Pick collected a D.S.O. and two bars, and then a D.F.C. Broadley went to the Palace to collect a D.F.M., D.F.C. and then a D.S.O.

Brave men? Obviously, yes Fearless – Obviously, no, Pick, for instance, was once stationed in an old house where the floorboards had parted company with the walls. And it was overrun with rats.

[picture]

Pick put his bed in the middle of the floor, kept the light on – and sat up all night.

Tight corners? Of course there were. There was that time when the plane just wouldn't make the base and they came down in the sea. From his pocket, when they were sitting in a dinghy being buffeted and tossed around, Pick produced a compass the size of a shilling that his sister Helena – she's the wife of Sir Cedric Hardwicke – had given him.

"It's all yours, Alan," said Pick, and tossed the compass to the navigator.

For fourteen hours they were in the dinghy with Alan directing. Yes, they were saved. Once again each had got the other through a tight corner. Alan got a D.F.C. for that.

And so it went on . . . Operation after operation, risk after risk.

At last the Air Ministry decided these two friends had laughed at fate for long enough. They were grounded. Pick was given the command of a crack bombing station and he took Alan with him as Officer in Charge of Navigation.

If Alan had been a careerist he would not have gone, because promotion would have been quicker elsewhere. To stay with Pick meant always being below him in rank.

At this point their lives were almost normal. Alan half got himself engaged to a local girl in Richmond, Yorks, while Pick saw his wife and 15-month old son more regularly. They should have been happy.

In the American Air Force, as you know, a pilot is considered to have done his duty when he has completed a certain number of operations. The limit in the RAF is slightly more.

By this time Pick and Alan had completed the tremendous total of sixty, and had no reason to fly again if they felt that way about it.

They didn't feel that way. "How about an odd operation or two?" they asked.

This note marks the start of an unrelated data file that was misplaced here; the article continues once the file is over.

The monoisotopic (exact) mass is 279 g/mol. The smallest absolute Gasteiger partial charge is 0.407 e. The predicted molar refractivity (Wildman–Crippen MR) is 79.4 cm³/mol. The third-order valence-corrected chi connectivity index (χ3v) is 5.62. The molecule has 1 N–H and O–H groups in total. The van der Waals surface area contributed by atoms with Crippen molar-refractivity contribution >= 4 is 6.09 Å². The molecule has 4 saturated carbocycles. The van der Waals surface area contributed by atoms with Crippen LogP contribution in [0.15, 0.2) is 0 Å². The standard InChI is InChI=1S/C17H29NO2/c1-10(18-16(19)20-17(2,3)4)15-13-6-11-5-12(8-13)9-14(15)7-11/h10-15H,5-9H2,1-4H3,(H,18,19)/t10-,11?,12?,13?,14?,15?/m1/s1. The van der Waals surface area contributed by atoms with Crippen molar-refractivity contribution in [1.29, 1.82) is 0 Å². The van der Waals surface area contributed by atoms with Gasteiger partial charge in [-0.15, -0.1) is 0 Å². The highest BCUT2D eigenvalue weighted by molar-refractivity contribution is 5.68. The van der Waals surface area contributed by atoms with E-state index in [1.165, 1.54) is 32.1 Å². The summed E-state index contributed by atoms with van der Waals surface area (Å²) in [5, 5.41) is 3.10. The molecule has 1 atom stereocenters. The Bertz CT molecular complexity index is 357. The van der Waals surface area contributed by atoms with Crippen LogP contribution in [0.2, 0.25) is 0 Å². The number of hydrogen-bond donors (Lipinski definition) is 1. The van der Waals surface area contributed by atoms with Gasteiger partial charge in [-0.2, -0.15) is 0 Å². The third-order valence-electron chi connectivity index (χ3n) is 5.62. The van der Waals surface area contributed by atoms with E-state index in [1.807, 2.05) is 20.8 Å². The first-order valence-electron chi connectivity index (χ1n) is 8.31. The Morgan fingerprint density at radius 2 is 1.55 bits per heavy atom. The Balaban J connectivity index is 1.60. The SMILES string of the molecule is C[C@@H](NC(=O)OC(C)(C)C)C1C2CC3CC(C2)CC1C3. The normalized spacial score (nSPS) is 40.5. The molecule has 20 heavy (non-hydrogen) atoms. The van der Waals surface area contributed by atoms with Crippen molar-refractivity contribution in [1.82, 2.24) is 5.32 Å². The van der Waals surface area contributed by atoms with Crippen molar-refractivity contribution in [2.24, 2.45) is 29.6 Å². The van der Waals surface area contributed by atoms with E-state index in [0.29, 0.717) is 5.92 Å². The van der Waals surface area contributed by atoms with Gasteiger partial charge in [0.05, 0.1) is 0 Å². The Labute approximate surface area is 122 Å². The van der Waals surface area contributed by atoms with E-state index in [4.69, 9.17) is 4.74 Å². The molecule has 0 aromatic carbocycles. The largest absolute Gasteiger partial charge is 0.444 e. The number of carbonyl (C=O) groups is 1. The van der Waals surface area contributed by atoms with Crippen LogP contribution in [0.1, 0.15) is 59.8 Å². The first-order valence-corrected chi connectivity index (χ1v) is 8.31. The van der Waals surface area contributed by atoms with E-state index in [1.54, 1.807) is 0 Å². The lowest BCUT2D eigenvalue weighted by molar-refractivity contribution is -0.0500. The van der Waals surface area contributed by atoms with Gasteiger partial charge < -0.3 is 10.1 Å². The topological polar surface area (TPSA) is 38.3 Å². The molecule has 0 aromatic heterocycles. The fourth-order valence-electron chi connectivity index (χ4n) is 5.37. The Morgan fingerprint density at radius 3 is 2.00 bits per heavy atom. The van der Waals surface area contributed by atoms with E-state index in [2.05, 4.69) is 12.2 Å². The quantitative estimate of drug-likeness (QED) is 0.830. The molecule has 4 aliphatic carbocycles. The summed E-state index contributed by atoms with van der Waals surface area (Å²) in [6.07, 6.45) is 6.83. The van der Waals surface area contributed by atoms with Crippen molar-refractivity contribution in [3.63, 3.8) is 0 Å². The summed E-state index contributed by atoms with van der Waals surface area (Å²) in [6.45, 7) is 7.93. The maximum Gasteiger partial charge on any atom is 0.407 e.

More thoughts in the briefing room wondering how tough a particular operation was likely to prove, you would suppose; and occasional moments when they asked themselves how much longer they could avoid misfortune. After all, so many of their friends had come and gone. When was their turn? Apparently they thought nothing of the sort. They thought, instead, of new and better operations, and by better it seems they meant more dangerous.

By this time they had completed over a hundred operations . . . The Air Ministry sent an artist down to paint them. They weren't impressed.

In the early days of 1940, when these two first flew together, Pick had an idea. A crazy idea perhaps; on the other hand he was rather a superstitious sort of fellow. He blooded Alan in the arm with a needle. Just that.

"That," he said, laughing boyishly, "make us blood brother."

They will hate this praise, of course, but it is a fact that they are now blood brothers in air glory.

There have been V.C.s won in this war in the air for brilliant individual feats. These men, too, deserve a V.C. for going on and on . . . on a hundred times.

And there is still a chance – still a fine, fighting chance – that we shall honour the men themselves, not their memory.

After all, what an extraordinary trick of fate this is. Two friends who were afraid of being parted in the air are missing at the same time.

They are in Europe together. Yes, together even if miles apart. Together in a dream to get back to fight again. And, if they do not come back, let us take consolation from the fact that they are together in spirit.

WOUNDED AND CAPTURED

Oxford Man Taken By Germans

Mr. F. Parsons of 42, St. Aldate's Oxford, has received a postcard from his second son. Trooper F. Parsons, saying that he is slightly wounded and a prisoner of war in German hands. He has been fighting in Italy, and was formerly in the Coldstream Guards.

[photograph]
Trooper F. Parsons

By a coincidence, Mr. Parsons himself was wounded during the last war and taken prisoner by the Germans.

Trooper Parsons was a South Oxford School boy, and before joining up was employed at the Osberton Radiator Works.

Citation

“Percy Pickard, Alan Broadley, and F Parsons,” IBCC Digital Archive, accessed April 25, 2024, https://ibccdigitalarchive.lincoln.ac.uk/omeka/collections/document/36567.